Many say the BC Liberals lied about introducing the Harmonized Sales Tax (HST) back when Gordon Campbell was leading the party.
There was public backlash and a referendum with the question, “Are you in favour of extinguishing the HST (Harmonized Sales Tax) and reinstating the PST (Provincial Sales Tax) in conjunction with the GST (Goods and Services Tax)? Yes or No?”
Fifty-five per cent of voters taking part voted to extinguish the HST and subsequently, the Liberals announced that the PST and GST system would be re-implemented by late-March 2013.
According to a release from the province, the final legislation and regulations for the PST are complete and are set to take effect on April 1.
The public exercised its democratic right in voting in the HST referendum but it might’ve been better to stay with the unpopular tax.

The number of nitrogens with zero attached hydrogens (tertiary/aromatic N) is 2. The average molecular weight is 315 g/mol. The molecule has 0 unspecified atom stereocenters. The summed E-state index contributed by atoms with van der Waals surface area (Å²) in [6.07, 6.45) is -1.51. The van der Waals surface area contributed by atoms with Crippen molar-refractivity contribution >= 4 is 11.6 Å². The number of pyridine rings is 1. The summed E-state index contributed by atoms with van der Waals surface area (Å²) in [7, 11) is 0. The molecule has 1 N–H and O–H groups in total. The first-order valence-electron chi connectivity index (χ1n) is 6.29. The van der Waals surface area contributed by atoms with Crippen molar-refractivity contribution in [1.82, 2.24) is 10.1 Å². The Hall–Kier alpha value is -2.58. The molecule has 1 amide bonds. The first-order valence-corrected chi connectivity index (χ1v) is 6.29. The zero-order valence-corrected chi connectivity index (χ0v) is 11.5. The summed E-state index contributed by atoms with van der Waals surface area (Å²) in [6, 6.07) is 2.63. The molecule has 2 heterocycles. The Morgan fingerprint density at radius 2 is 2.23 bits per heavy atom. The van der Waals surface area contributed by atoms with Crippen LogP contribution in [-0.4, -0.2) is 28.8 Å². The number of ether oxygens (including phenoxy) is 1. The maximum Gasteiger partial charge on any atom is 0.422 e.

According to City of Grand Forks Chief Financial Officer (CFO) Roxanne Shepherd, bringing back the previous tax regime will cost the city somewhere in the neighbourhood of $50,000 and $100,000.
The reasoning is the city would receive all of the federal tax paid for a majority of goods and services back and 75 per cent of the provincial portion paid back under the HST system.
The switch back to the old system will have an effect on the city and Shepherd said that all departments in the city will be taking steps to limit the damage done due to increased costs.
The provincial Liberals erred with the strategy to introduce the HST as many thought it was done in a sneaky manner and as a result, the public voiced its displeasure in numerous ways, including rallies.
The backlash from HST implementation is even to have said to be a contributing factor to Campbell’s eventual resignation as premier.
The HST was introduced the wrong way but it has been in effect for about three years and people are used to it.
Taking it out now and reverting to the old form will be costly.
– Grand Forks Gazette